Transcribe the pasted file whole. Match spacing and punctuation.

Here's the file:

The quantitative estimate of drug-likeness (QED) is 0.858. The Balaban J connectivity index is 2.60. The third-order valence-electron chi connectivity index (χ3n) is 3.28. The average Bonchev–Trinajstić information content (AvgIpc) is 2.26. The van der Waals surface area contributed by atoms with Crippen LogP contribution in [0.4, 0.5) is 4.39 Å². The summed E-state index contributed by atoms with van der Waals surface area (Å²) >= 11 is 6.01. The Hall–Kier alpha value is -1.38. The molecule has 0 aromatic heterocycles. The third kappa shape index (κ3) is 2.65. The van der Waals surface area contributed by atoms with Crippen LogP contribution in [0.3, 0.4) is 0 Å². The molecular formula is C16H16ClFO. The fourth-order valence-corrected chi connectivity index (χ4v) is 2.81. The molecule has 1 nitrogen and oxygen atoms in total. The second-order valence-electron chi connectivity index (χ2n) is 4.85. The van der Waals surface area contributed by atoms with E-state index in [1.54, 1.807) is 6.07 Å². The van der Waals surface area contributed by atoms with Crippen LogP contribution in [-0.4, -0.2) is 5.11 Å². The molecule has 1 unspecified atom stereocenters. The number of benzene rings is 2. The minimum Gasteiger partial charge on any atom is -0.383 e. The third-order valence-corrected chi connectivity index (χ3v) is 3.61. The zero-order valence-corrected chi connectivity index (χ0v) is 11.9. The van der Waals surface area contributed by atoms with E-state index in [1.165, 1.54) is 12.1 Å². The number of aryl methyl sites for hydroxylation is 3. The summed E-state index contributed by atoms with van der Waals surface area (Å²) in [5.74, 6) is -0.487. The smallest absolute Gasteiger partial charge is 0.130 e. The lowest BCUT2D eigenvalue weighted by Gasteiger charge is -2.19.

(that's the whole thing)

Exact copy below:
The quantitative estimate of drug-likeness (QED) is 0.858. The Balaban J connectivity index is 2.60. The third-order valence-electron chi connectivity index (χ3n) is 3.28. The average Bonchev–Trinajstić information content (AvgIpc) is 2.26. The van der Waals surface area contributed by atoms with Crippen LogP contribution in [0.4, 0.5) is 4.39 Å². The summed E-state index contributed by atoms with van der Waals surface area (Å²) >= 11 is 6.01. The Hall–Kier alpha value is -1.38. The molecule has 0 aromatic heterocycles. The third kappa shape index (κ3) is 2.65. The van der Waals surface area contributed by atoms with Crippen LogP contribution in [0.3, 0.4) is 0 Å². The molecular formula is C16H16ClFO. The fourth-order valence-corrected chi connectivity index (χ4v) is 2.81. The molecule has 1 nitrogen and oxygen atoms in total. The second-order valence-electron chi connectivity index (χ2n) is 4.85. The van der Waals surface area contributed by atoms with E-state index in [1.54, 1.807) is 6.07 Å². The van der Waals surface area contributed by atoms with Crippen LogP contribution in [-0.4, -0.2) is 5.11 Å². The molecule has 1 unspecified atom stereocenters. The number of benzene rings is 2. The minimum Gasteiger partial charge on any atom is -0.383 e. The third-order valence-corrected chi connectivity index (χ3v) is 3.61. The zero-order valence-corrected chi connectivity index (χ0v) is 11.9. The van der Waals surface area contributed by atoms with E-state index in [1.165, 1.54) is 12.1 Å². The number of aryl methyl sites for hydroxylation is 3. The summed E-state index contributed by atoms with van der Waals surface area (Å²) in [5.74, 6) is -0.487. The smallest absolute Gasteiger partial charge is 0.130 e. The lowest BCUT2D eigenvalue weighted by Gasteiger charge is -2.19.